I’m not sure how to broach this subject, because I’m not sure if it’s bloody obvious or too “inside baseball” to resonate with readers. But it’s been nagging at me ever since reading both the ABC News piece about “Teh Evil Food Blogz” and the Batali follow up a couple of days later.
I’m not here to defend food blogs. Either you like them or not, and I’m not here to sway you to like them. Yes there are crappy food blogs, and my list of crappy food blogs will probably not be the same as your list.
No, what I want to talk about is this overall sense that only a select few can adequately discuss food, and only a select few of that select few could ever appreciate the artistry of a chef or cuisine.
What utter and complete nonsense.
Because while superstar chefs have become the de facto spokespeople for “quality” meals, let me take a moment of your time to lift up the rock and show you a bit of what I’ve seen over the past few years.
Let’s get one thing straight here. Restaurants are in the business to make money. Period. Any chef who tells you otherwise is likely not financially invested in their restaurant.
To make money, a restaurateur will do anything to get people into those chairs. No, wait, scratch that. A restaurateur will likely hire someone else, under the guise of a publicist, to do anything to get people into those chairs.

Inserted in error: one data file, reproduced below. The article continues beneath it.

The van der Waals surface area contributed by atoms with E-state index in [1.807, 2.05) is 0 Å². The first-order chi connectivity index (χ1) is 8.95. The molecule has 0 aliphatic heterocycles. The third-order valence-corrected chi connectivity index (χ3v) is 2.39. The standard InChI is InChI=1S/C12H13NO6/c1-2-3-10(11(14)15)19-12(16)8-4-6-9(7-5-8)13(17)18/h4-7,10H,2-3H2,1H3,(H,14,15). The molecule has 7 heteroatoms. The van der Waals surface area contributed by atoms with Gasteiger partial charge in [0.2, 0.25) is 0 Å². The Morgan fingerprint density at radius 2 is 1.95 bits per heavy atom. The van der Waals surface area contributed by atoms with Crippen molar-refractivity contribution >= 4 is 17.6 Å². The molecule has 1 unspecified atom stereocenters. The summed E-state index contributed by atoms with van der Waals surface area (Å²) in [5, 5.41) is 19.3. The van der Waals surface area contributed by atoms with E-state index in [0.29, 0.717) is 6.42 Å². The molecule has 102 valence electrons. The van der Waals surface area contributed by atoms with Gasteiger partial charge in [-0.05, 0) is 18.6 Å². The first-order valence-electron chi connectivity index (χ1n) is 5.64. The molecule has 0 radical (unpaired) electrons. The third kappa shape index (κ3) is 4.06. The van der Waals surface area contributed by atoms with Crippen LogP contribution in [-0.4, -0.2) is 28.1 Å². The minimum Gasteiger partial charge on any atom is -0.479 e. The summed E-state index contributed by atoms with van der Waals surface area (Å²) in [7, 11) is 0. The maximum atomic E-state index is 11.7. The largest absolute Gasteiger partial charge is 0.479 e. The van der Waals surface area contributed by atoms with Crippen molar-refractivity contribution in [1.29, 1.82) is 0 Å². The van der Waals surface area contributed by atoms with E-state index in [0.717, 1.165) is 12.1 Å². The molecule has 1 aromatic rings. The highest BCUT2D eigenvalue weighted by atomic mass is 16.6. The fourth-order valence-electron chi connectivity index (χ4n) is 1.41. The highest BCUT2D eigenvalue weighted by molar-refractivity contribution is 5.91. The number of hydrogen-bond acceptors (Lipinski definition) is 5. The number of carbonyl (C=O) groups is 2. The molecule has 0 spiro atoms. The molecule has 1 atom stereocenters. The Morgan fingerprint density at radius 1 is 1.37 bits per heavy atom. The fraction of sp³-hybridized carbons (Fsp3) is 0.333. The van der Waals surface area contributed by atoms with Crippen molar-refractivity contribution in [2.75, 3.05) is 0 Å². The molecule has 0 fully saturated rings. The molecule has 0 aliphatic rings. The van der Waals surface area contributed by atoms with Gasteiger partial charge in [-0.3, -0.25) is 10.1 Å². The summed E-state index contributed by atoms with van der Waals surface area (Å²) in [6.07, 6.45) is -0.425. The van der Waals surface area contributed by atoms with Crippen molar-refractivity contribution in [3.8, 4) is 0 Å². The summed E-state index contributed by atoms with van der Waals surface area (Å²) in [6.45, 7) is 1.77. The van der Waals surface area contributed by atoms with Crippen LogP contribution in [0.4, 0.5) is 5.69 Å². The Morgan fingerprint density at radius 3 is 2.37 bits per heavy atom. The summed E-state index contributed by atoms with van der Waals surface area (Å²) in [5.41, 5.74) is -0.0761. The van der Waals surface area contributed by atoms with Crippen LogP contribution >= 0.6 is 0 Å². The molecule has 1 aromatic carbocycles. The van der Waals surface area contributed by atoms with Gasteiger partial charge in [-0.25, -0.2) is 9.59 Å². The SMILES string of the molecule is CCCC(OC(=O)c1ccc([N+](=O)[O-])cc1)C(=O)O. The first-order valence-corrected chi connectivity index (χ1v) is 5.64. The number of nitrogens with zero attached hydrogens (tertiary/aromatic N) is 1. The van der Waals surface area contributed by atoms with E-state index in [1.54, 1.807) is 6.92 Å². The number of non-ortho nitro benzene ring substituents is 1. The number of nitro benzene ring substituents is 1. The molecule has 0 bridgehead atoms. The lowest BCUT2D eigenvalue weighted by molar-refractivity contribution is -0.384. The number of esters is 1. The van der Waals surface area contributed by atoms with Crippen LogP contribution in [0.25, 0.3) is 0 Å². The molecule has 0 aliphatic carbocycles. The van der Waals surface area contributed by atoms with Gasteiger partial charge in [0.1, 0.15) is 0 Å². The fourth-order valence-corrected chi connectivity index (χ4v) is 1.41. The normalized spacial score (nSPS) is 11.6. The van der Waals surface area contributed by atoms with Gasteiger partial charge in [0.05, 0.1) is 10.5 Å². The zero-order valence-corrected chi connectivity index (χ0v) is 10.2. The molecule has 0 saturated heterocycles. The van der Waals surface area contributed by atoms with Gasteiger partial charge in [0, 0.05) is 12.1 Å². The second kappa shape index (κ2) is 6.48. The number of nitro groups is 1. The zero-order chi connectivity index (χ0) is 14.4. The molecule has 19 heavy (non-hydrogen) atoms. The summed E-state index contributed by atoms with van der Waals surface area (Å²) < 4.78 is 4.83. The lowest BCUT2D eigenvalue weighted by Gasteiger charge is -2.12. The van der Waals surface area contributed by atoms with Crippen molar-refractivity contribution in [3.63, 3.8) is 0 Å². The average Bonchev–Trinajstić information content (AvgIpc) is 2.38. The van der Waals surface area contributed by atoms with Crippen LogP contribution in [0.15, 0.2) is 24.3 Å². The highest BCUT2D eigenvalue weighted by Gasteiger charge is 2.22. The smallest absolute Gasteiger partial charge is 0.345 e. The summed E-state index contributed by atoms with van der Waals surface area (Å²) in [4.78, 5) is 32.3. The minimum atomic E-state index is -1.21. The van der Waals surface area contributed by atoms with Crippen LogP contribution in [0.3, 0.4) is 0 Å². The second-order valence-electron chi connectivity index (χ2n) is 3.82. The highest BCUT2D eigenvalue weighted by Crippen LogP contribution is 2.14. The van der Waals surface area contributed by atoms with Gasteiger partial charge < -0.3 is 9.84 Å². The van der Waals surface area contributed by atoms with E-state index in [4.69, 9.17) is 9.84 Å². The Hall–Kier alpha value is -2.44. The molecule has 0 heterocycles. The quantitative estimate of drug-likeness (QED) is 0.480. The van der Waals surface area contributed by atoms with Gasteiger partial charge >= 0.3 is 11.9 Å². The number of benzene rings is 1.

That publicist will then turn around and recommend to the chefs of these places to do anything to get their name out – their names, in essence, have become brand names. Batali, Lagasse, Ramsay, Flay are all names recognizable to anyone with even a passing interest in food. Keller, Mayer, Achatz are also recognizable names, but probably on a lesser scale. You can thank Food TV for that.
Any publicist worth their salt will do anything to promote the brand…er…chef that has hired them. Whether it’s lending their name to Burger King, writing a cookbook for the NASCAR set, or even sending out a press release on how the chef consulted on a big time Hollywood movie.
I willing to bet that every one of those decisions listed above (as well as countless others) were made, not with the idea of food, but the idea of promotion. And the two are NOT the same. The one thing that many chefs love more than food are their names and faces on television, in the magazines or mentioned in the newspapers.
I’m not saying that promotion is a bad thing. But please don’t tell me how disappointed a chef is when others state their less that stellar opinion about their food, when the chef so clearly had no problem in putting themselves in the limelight. When the food, restaurants, and chefs are hyped, and the chef and their staff can’t live up to said hype, is it the fault of the consumers or the fault of the people who painted the chef as a culinary genius?
Restaurants are not an idyllic refuge of artistry. They serve food, hopefully good food and hopefully for a profit. Anyone who argues otherwise wants you to pay forty dollars for a plate of seared scallops, a dollop of potatoes with balsamic reduction and the pleasure of eating in midtown Manhattan.